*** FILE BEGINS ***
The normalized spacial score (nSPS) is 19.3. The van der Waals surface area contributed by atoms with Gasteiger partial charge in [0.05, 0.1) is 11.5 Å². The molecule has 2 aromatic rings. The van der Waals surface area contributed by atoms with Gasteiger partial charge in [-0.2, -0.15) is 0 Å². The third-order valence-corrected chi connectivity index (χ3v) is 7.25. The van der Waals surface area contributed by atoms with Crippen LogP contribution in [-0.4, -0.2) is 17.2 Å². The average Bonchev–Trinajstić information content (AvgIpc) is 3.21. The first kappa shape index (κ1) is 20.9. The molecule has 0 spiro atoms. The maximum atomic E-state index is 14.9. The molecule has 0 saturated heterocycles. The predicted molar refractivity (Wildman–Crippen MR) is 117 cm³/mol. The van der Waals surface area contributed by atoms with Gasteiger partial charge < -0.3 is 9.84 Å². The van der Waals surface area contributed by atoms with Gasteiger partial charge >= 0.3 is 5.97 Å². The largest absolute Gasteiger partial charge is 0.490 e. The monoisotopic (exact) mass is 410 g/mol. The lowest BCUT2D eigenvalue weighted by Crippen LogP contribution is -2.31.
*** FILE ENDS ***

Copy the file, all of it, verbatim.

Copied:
The normalized spacial score (nSPS) is 19.3. The van der Waals surface area contributed by atoms with Gasteiger partial charge in [0.05, 0.1) is 11.5 Å². The molecule has 2 aromatic rings. The van der Waals surface area contributed by atoms with Gasteiger partial charge in [-0.2, -0.15) is 0 Å². The third-order valence-corrected chi connectivity index (χ3v) is 7.25. The van der Waals surface area contributed by atoms with Crippen LogP contribution in [-0.4, -0.2) is 17.2 Å². The average Bonchev–Trinajstić information content (AvgIpc) is 3.21. The first kappa shape index (κ1) is 20.9. The molecule has 0 spiro atoms. The maximum atomic E-state index is 14.9. The molecule has 0 saturated heterocycles. The predicted molar refractivity (Wildman–Crippen MR) is 117 cm³/mol. The van der Waals surface area contributed by atoms with Gasteiger partial charge < -0.3 is 9.84 Å². The van der Waals surface area contributed by atoms with Gasteiger partial charge >= 0.3 is 5.97 Å². The largest absolute Gasteiger partial charge is 0.490 e. The monoisotopic (exact) mass is 410 g/mol. The lowest BCUT2D eigenvalue weighted by Crippen LogP contribution is -2.31.